The India Patents Act 1970

This article provides important information about those seeking to patent their inventions in India. The Indian Patents Act, 1970 governs the functionality and application of patents in India. This includes the application process, penalties for infringement, award for damages, injunctions etc.

Fri Jul 08 2022 | Business Law | Comments (0)


India Patent, under the Act 1970, is a grant from the Government to the inventor for a limited period of time, the exclusive right to make use, exercise and vend his invention. After the expiry of the duration of patents, anybody can make use of the invention.

Invention means any new and useful

  1. art, process, method or manner of manufacture
  2. machine, apparatus or other article
  3. substance produced by manufacture and includes any new and useful improvement of any of them, and alleged invention

Therefore, an invention is the creation of intellect applied to capital and labour, to produce something new and useful. Such creation becomes the exclusive property of the inventor on grant of patent.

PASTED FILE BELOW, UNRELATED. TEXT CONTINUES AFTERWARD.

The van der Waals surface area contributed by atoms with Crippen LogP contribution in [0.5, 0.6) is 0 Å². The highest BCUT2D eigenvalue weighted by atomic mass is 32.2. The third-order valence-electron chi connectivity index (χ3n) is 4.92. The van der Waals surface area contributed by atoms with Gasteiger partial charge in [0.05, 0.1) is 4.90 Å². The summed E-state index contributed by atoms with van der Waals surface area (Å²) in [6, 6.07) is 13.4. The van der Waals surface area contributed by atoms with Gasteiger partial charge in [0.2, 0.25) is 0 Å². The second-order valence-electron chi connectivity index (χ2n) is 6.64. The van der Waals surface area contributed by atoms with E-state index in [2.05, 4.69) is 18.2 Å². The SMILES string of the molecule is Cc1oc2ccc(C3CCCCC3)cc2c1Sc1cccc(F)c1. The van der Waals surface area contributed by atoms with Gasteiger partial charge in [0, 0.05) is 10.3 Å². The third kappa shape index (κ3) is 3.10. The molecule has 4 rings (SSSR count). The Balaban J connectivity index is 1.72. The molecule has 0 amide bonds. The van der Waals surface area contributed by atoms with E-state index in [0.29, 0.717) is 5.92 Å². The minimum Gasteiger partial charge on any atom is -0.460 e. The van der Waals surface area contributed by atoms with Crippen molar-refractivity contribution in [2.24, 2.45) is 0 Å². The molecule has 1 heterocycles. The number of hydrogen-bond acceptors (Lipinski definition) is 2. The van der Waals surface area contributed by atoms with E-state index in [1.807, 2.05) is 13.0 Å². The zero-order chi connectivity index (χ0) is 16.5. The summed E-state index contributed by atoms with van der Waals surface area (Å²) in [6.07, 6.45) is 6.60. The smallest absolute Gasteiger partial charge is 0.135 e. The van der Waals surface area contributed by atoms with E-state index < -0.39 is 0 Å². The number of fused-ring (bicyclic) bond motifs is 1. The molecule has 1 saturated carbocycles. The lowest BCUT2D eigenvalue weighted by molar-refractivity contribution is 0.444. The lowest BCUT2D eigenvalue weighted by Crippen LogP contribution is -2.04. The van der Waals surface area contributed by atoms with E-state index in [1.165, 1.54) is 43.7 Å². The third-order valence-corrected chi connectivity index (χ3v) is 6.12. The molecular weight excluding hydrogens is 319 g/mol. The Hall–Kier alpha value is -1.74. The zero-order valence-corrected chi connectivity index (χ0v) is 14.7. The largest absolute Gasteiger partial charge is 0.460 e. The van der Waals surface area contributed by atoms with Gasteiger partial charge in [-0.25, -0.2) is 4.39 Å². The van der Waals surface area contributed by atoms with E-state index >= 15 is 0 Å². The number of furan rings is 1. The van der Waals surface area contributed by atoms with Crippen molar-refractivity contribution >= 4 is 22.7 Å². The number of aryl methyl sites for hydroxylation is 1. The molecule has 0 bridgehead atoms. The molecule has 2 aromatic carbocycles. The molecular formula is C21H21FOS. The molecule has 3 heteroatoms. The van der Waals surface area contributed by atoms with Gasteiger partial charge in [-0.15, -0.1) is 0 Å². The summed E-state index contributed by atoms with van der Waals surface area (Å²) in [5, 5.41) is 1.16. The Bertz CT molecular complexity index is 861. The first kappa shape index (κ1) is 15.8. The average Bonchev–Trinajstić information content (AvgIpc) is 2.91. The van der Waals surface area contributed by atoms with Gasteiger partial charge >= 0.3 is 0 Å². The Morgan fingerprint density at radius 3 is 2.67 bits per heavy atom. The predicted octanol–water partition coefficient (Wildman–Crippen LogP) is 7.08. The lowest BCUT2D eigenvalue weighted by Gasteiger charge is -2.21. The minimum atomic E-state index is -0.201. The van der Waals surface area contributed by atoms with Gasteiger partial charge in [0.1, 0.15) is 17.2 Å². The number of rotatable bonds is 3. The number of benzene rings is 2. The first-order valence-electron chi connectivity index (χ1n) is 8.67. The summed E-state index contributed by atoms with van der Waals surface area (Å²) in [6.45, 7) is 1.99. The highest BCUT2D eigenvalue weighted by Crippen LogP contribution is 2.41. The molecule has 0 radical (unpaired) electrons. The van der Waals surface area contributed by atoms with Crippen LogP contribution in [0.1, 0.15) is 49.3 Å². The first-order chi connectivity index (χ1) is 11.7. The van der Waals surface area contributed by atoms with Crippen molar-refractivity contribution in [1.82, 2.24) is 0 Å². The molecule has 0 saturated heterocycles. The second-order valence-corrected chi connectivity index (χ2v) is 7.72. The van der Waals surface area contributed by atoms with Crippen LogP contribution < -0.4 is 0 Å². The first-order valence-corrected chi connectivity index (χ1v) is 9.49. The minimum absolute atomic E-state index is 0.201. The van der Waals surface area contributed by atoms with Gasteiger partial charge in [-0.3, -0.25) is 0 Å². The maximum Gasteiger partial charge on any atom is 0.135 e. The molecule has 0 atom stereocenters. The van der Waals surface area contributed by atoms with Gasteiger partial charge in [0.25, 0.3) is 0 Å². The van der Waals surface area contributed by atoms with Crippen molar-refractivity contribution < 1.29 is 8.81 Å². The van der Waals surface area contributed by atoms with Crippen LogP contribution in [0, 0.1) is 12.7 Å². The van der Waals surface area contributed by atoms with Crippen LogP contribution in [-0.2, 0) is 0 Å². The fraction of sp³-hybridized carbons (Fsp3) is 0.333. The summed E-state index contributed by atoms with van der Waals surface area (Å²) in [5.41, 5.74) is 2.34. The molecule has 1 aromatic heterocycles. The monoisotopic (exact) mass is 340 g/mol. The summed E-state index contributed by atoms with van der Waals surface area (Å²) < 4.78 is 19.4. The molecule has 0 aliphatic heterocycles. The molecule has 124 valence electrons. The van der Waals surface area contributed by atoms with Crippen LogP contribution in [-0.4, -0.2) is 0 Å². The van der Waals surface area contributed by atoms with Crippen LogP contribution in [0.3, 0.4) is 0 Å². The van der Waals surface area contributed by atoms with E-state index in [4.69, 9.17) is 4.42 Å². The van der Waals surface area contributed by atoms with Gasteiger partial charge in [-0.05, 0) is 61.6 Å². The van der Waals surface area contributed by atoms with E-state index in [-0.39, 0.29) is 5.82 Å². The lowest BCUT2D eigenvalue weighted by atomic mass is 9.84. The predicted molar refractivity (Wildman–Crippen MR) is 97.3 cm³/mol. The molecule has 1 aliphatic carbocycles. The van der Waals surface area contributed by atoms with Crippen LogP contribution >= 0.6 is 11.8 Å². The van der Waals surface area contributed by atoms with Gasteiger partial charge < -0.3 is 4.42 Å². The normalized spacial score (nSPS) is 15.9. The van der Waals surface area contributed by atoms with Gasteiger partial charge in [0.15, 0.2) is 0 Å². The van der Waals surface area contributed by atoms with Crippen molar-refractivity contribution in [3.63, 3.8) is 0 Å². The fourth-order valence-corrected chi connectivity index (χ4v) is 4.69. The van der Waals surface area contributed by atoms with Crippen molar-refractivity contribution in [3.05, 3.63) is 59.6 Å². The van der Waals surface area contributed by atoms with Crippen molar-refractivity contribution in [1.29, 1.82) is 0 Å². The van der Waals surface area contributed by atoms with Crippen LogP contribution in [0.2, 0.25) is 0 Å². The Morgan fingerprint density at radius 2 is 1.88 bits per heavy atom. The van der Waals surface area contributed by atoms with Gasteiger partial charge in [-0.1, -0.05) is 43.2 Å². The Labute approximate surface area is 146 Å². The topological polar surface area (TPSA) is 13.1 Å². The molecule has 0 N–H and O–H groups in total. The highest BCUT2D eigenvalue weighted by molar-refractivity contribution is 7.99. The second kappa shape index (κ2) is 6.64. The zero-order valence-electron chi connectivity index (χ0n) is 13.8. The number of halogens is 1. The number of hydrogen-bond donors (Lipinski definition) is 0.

An application for a patent may be made by the actual inventor of the invention, or an assignee of the right to make an application or a legal representative of either.

It is the person who first applies for a patent who is entitled to the grant. A prior inventor of the invention who applies subsequently will not get the patent as against the first applicant.


  1. An application for a patent in the prescribed form along with the prescribed fee should be led in the patent office and every application shall be for one invention only.
  2. Where the application is made by virtue of assignment of right to apply, proof of such right shall be filed.
  3. The application shall state that the applicant is in possession of the invention and give the name of the owner claiming to be the true and first inventor and, where the person so claiming is not the applicant, the application shall contain a declaration that the applicant believes the person so named to be the true and first owner.
  4. Every such application is to be accompanied by a provisional or complete specification.
  5. Where the application is accompanied by a provisional specification, a complete specification should be filed within twelve months from the date of filing the application. If this is not done, the application shall be deemed to be abandoned.